In the introduction of his book “The Poor are the Church”, after having evoked his childhood in the text “A young boy caught in the vicious circle of violence”, Father Joseph relates the beginnings of the Movement.
We are not creators. We are heirs. In the contemporary Church, others in France and other parts of the world started movements as they met the poor and the excluded. Men such as Abbé Godin, Father Depierre and Abbé Pierre opened doors and entered the world of the destitute. We are part of a spiritual current — with intelligence guided more by the heart than by ideas — of meeting the very poor. Ours is a movement striving for peace, struggling for food and fighting for justice. Our struggle and our action converge somewhere in our concern for those most despised. We are not creators, although poverty leads us to be inventive; perhaps we are innovators.
Where does our originality lie? At the time when the Fourth World Movement was started, society was confident; everybody thought that progress coupled with aid was going to abolish poverty; nobody questioned this outcome. In such a context, how was it possible at any level of society to believe what we said about poverty? This was the major problem we came across. It was in this context that Abbé Pierre revealed the plight of the poorest and the Fourth World Movement focused on the poorest people as families. This was a bold step, when society was beginning to lose interest in the family; even today, our emphasis on the family is still misunderstood by the social services and the authorities. Why do we care so much about the family? It is a person’s only refuge when all else fails; it is the only place where a person might still feel a welcome; it is the only place where one can still be “somebody.” A person finds identity in the family. The children, the spouse or companion constitute for a person the last refuge of freedom. Even if children are taken away, they remain a reference point for their parents. Because we emphasized the family, we were regarded as old-fashioned, which caused us great suffering but did not shake our resolve.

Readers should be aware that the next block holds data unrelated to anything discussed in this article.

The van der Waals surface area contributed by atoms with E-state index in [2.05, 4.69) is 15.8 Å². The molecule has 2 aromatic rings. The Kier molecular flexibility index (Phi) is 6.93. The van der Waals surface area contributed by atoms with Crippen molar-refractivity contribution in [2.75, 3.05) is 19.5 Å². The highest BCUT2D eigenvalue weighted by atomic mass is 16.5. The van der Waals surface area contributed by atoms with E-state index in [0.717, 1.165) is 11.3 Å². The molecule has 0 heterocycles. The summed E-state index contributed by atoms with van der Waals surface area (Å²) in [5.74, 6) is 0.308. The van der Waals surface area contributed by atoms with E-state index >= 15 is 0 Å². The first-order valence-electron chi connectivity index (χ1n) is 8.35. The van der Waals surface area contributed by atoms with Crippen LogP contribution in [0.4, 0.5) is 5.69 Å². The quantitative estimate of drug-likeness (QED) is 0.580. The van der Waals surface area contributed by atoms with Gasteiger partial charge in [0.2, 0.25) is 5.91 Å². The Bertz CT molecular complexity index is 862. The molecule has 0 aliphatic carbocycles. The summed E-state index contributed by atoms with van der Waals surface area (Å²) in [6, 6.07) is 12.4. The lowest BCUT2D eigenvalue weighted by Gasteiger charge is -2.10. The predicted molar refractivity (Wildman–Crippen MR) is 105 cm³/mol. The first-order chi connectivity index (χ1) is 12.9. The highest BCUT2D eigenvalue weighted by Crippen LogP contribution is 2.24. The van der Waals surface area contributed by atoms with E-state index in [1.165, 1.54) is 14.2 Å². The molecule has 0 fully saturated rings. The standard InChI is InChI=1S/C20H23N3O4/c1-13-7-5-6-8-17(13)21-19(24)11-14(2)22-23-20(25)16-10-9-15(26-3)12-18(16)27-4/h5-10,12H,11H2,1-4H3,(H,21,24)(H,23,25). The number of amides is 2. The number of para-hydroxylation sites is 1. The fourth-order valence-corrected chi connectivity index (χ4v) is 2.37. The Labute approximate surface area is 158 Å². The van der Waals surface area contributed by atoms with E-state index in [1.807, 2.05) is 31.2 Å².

From the start, the decisive factor in the Movement was that we had only ourselves to offer. We owned nothing. We were not a housing organization or social workers coming under some ministerial department. We had only our hearts to offer. Living with the bare minimum and few resources made it possible for us to be accepted by the most disadvantaged families. We had no power whatsoever, political or social, nor did we have the support or the guarantee that comes from belonging to a religious denomination. We came empty-handed into the heart of poverty. We could only give what we were; that is, men and women determined to devote our lives to fighting alongside those who had been thrown into destitution. Our only objective was the people and their advancement and promotion. From the start, our aim was that those families who lived in utter poverty become the defenders of their own. We started from nothing, with no outside support or contacts, sharing with the families their condition of total destitution. The majority of them had known nothing but poverty, ignorance, illness, unemployment and always rejection and exclusion. We wanted their own efforts to be the stepping stone back into society, as people responsible for themselves, their children, and their own lives. This was aimed at bearing testimony to the worth of every human being, for no one is ever completely at the end of the road. If the poorest of the poor could to some extent live in an atmosphere of sociability and solidarity, even as they were trapped by poverty; if the disadvantaged were in a position to assert that life and society could have other mainsprings than consumerism and profit, it meant that a new world and a radical change of perspective could be proposed to all people. We were proposing another type of relationship and another aim for our struggle.